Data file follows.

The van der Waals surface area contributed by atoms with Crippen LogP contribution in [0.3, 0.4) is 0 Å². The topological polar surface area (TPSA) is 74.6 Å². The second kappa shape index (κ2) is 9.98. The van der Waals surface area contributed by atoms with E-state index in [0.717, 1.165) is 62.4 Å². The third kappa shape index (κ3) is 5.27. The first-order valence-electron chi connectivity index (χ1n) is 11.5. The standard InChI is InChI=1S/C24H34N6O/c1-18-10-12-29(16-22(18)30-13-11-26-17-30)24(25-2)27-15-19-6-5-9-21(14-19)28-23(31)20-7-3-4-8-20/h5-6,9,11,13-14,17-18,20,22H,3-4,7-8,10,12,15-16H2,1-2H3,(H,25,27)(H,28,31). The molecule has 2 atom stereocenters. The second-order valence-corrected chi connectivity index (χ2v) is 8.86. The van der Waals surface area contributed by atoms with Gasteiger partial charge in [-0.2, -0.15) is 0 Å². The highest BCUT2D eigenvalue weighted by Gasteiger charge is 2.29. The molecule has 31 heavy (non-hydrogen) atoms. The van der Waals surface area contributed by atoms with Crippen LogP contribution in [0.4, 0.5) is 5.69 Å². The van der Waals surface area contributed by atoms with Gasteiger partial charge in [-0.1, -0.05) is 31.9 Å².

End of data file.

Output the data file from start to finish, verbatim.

The van der Waals surface area contributed by atoms with Crippen LogP contribution in [0.3, 0.4) is 0 Å². The topological polar surface area (TPSA) is 74.6 Å². The second kappa shape index (κ2) is 9.98. The van der Waals surface area contributed by atoms with E-state index in [0.717, 1.165) is 62.4 Å². The third kappa shape index (κ3) is 5.27. The first-order valence-electron chi connectivity index (χ1n) is 11.5. The standard InChI is InChI=1S/C24H34N6O/c1-18-10-12-29(16-22(18)30-13-11-26-17-30)24(25-2)27-15-19-6-5-9-21(14-19)28-23(31)20-7-3-4-8-20/h5-6,9,11,13-14,17-18,20,22H,3-4,7-8,10,12,15-16H2,1-2H3,(H,25,27)(H,28,31). The molecule has 2 atom stereocenters. The second-order valence-corrected chi connectivity index (χ2v) is 8.86. The van der Waals surface area contributed by atoms with Gasteiger partial charge in [-0.2, -0.15) is 0 Å². The highest BCUT2D eigenvalue weighted by Gasteiger charge is 2.29. The molecule has 31 heavy (non-hydrogen) atoms. The van der Waals surface area contributed by atoms with Crippen LogP contribution in [0.4, 0.5) is 5.69 Å². The van der Waals surface area contributed by atoms with Gasteiger partial charge in [-0.1, -0.05) is 31.9 Å².